fbpx Skip to content


Women’s Sports Injuries

Athletic injuries vary by gender.

Women's sports injuries

“Women are not small men,” a phrase popularized by Stacy T. Sims, PhD, points to the fact that much of research in sports training and nutrition does not sufficiently acknowledge gender differences. To address the gap in sports rehabilitation, an international research group has created an overview of common women’s sports injuries and guidelines for rehab that specifically consider needs of female athletes. The results are published in Arthroscopy, Sports Medicine, and Rehabilitation (2022; 4 [1], e247–53).

Women are at an increased risk of different injuries than men when it comes to playing sports. The most common women’s sports injuries include

  • overuse injury;
  • anterior cruciate ligament (ACL) rupture;
  • patellofemoral injury;
  • ankle sprain;
  • chronic ankle instability; and,
  • shoulder instability.

Female athletes experience ACL tears 2–8 times more than males, and patellofemoral syndrome (aka jumper’s or runner’s knee) is 2.23 times more likely to develop for women. They also experience more lateral ankle ligament injuries, whereas men have higher rates of medial ankle sprains. More men have traumatic shoulder instability; more women have multidirectional instability. Women have more ligamentous laxity than men, with a 40% risk of postoperative instability compared with a 22% risk in male patients.

All of these factors show that training, injury prevention and rehab strategies should consider the differences between male and female athletes. Women should receive protocols specific to their unique characteristics. Study authors note that recent increases in female athletic injuries may not only be a result of more women in sports but also from “a lack of understanding of sex-related mechanisms of injury, guidelines, and prevention strategies.” Proactive trainers may want to take these known gender differences into account when designing programs for athletic clients.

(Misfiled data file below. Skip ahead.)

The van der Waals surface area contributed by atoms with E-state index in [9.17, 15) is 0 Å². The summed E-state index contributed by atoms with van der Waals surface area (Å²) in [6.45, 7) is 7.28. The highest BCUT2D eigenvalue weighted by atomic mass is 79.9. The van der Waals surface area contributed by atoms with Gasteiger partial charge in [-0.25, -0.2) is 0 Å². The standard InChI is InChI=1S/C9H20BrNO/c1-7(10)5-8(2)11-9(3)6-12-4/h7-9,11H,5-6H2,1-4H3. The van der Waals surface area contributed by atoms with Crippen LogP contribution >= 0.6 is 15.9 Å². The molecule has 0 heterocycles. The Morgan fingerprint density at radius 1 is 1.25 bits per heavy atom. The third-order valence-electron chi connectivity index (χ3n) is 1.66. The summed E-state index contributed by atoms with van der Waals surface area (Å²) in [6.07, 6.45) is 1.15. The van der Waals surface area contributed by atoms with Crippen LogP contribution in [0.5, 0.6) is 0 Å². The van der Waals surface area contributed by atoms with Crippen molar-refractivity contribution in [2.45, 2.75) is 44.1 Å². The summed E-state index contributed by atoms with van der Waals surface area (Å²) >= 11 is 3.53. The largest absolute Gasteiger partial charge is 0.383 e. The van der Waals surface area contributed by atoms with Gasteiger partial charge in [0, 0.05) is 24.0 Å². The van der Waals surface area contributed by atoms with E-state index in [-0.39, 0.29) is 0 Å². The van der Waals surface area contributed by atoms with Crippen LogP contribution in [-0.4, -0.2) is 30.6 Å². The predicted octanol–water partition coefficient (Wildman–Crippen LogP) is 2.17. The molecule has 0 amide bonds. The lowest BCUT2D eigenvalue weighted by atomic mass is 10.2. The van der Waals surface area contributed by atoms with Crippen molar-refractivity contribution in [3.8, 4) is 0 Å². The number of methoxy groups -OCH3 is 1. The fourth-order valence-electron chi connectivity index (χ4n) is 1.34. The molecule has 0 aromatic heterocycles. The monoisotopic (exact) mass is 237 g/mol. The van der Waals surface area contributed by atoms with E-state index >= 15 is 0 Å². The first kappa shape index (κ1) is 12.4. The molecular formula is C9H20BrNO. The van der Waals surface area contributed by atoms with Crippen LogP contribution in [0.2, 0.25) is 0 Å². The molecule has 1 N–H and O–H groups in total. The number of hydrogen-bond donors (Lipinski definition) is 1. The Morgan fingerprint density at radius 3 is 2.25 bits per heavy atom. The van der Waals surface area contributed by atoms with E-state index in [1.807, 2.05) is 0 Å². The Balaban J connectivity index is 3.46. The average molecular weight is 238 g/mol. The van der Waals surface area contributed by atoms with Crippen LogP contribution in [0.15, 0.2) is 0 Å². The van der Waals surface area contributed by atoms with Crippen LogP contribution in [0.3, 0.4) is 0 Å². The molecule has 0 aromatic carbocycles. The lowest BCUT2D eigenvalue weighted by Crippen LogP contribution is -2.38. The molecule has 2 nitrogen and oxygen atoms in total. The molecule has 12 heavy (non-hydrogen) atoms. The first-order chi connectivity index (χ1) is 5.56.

See also: Preventing an ACL Injury

Shirley Archer-Eichenberger, JD, MA

Shirley Archer, JD, MA, is an internationally acknowledged integrative health and mindfulness specialist, best-selling author of 16 fitness and wellness books translated into multiple languages and sold worldwide, award-winning health journalist, contributing editor to Fitness Journal, media spokesperson, and IDEA's 2008 Fitness Instructor of the Year. She's a 25-year industry veteran and former health and fitness educator at the Stanford Prevention Research Center, who has served on multiple industry committees and co-authored trade books and manuals for ACE, ACSM and YMCA of the USA. She has appeared on TV worldwide and was a featured trainer on America's Next Top Model.

Related Articles

When you buy something using the retail links in our content, we may earn a small commission. IDEA Health and Fitness Association does not accept money for editorial reviews. Read more about our Terms & Conditions and our Privacy Policy.


November-December 2020 IDEA Fitness Journal

Concerned about your place in the new fitness industry? We have 40 years of experience supporting pros just like you! Let’s create a new wellness paradigm together—IDEAfit+ is the extra edge you need. Once you team up with IDEA, be sure to take full advantage of all the benefits of membership.